Joshua

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Starring Sam Rockwell, Vera Farmiga, and Jacob Kogan. Rated PG. Opens Friday, July 20, at the Ridge

Now here's a certifiable nightmare maker for people with young kids. Anyone who's ever heard (or just imagined) troubling sounds coming from a fuzzy baby monitor or fretted while their fifth-grader traversed a big-city crosswalk will have their nerves seriously jangled by Joshua. It's a wonderfully absorbing shocker for the adult set.

Sam Rockwell stars as Brad Cairn, a happy-go-lucky, hotshot Manhattan broker living the high life while raising nine-year-old Joshua (impressive newcomer Jacob Kogan) and a new baby girl with his postpartum depression-prone wife, Abby (Running Scared's Vera Farmiga). Director George Ratliff--who offered a disturbing glimpse of Christian fundamentalists in his 2001 documentary, Hell House--wastes no time injecting menace into the Cairns' seemingly happy existence. The film opens with Joshua playing soccer in Central Park; seconds later, he nearly meets death on the bumper of a speeding cab.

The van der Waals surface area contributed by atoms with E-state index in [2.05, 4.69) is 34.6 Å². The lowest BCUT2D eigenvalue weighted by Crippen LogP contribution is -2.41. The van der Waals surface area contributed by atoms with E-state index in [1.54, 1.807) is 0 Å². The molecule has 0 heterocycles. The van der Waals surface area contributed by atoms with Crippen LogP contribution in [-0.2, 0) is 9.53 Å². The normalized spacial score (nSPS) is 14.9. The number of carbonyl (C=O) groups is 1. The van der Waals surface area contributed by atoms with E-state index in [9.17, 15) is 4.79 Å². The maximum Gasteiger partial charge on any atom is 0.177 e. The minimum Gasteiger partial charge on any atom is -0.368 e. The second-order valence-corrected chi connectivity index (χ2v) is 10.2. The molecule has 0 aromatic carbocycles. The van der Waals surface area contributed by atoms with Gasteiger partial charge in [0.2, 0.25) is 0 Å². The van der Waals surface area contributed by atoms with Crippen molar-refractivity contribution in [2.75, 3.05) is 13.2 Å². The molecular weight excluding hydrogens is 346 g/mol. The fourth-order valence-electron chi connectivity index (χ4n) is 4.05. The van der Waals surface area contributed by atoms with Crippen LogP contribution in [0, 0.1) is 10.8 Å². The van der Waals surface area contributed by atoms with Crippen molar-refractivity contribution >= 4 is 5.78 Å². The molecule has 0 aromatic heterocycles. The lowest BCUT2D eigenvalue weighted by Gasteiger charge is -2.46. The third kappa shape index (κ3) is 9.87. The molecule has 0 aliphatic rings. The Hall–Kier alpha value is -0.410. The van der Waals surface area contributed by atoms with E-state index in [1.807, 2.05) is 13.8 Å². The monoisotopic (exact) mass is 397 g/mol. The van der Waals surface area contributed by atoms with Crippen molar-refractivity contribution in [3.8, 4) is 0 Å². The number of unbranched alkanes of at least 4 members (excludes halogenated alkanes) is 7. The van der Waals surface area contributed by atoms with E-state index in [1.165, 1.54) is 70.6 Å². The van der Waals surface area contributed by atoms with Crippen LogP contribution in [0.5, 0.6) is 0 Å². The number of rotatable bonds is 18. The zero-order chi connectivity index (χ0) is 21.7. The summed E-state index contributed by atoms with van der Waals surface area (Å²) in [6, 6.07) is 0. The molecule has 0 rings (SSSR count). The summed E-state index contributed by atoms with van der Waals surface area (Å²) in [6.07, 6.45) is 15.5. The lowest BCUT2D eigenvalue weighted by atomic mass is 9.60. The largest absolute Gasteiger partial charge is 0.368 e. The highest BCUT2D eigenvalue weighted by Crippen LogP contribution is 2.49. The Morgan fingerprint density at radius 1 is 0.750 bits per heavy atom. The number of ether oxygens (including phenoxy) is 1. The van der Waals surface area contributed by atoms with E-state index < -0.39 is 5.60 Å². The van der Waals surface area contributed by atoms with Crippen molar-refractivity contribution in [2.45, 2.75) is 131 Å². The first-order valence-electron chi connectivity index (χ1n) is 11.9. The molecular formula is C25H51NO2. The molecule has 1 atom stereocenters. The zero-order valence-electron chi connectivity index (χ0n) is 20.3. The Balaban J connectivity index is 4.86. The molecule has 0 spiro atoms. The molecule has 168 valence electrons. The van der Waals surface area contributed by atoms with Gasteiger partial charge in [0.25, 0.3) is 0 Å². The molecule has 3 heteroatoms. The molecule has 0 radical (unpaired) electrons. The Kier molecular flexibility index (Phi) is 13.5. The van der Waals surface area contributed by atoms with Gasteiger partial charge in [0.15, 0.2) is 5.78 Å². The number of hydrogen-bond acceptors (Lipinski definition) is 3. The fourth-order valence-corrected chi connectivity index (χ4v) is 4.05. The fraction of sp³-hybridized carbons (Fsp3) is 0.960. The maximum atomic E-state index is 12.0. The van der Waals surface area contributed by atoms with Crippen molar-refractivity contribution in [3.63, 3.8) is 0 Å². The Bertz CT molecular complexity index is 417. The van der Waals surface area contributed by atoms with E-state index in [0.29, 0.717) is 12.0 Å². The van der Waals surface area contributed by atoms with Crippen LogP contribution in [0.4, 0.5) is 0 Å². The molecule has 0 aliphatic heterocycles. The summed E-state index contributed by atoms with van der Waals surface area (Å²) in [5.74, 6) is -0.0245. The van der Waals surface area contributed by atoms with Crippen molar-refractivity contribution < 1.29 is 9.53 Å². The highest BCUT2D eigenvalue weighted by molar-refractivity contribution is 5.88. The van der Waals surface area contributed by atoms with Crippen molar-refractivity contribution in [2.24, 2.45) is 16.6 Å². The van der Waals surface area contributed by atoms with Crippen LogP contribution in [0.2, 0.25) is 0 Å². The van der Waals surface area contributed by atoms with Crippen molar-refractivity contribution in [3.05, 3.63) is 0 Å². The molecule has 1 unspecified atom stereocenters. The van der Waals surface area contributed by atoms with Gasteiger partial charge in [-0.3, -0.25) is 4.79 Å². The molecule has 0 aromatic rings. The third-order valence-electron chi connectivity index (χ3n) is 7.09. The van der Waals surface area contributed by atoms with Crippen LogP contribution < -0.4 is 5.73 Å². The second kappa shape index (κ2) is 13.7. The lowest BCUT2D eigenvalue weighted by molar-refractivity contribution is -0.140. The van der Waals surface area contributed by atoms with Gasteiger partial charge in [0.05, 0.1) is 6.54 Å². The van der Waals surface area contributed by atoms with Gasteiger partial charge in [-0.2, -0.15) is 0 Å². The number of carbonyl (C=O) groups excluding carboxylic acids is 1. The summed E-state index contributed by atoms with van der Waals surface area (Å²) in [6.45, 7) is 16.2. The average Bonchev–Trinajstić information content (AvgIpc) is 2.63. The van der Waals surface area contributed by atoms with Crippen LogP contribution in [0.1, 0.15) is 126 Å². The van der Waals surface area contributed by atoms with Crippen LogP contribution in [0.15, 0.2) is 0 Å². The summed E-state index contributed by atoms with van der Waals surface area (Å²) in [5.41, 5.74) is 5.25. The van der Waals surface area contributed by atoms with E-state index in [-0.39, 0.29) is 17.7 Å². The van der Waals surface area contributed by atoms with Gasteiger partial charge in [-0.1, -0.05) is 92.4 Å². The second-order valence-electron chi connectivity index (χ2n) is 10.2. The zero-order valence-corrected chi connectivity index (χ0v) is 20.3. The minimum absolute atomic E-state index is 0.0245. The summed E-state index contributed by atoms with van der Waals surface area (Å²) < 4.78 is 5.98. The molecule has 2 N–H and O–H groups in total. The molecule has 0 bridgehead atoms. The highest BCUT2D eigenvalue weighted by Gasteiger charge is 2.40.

Everything's hunky-dory in the family's posh Upper East Side apartment until Joshua starts acting particularly weird. (He's pretty odd to begin with: always clad in a suit and tie, like Damien from The Omen.) He tosses his cookies in the living room when the newborn gets all the attention, and he performs a demented version of "Twinkle, Twinkle, Little Star" at a recital before fainting and tumbling off the piano stool. But it's the gnawing likelihood that Joshua is somehow responsible for the baby's incessant crying that is most unsettling. Cowriters Ratliff and David Gilbert effectively relay the pain of sleep-deprived, stressed-out parents driven to distraction by an infant's unstoppable wail.

Farmiga is great as the tortured, breast-pumping mom who must deal with the constant squalling, Joshua's increasingly morbid mindset, and a meddling, born-again mother-in-law (Celia Weston). The L Word's Dallas Roberts is spot-on as Abby's sympathetic brother Ned, who's quick to pump his suffering sis with mood-altering drugs. (The scene where a comfortably numbed Abby steps on a wicked shard of glass, then playfully uses the blood to paint her lower legs into "sexy red boots" is particularly engrossing.)

Yet it's Rockwell who steals the show as the gung ho breadwinner whose thriving career is threatened by the repercussions of Joshua's bizarre behaviour. But how did the little demon get this way? Unlike Damien, with Joshua you can't just say that the devil made him do it.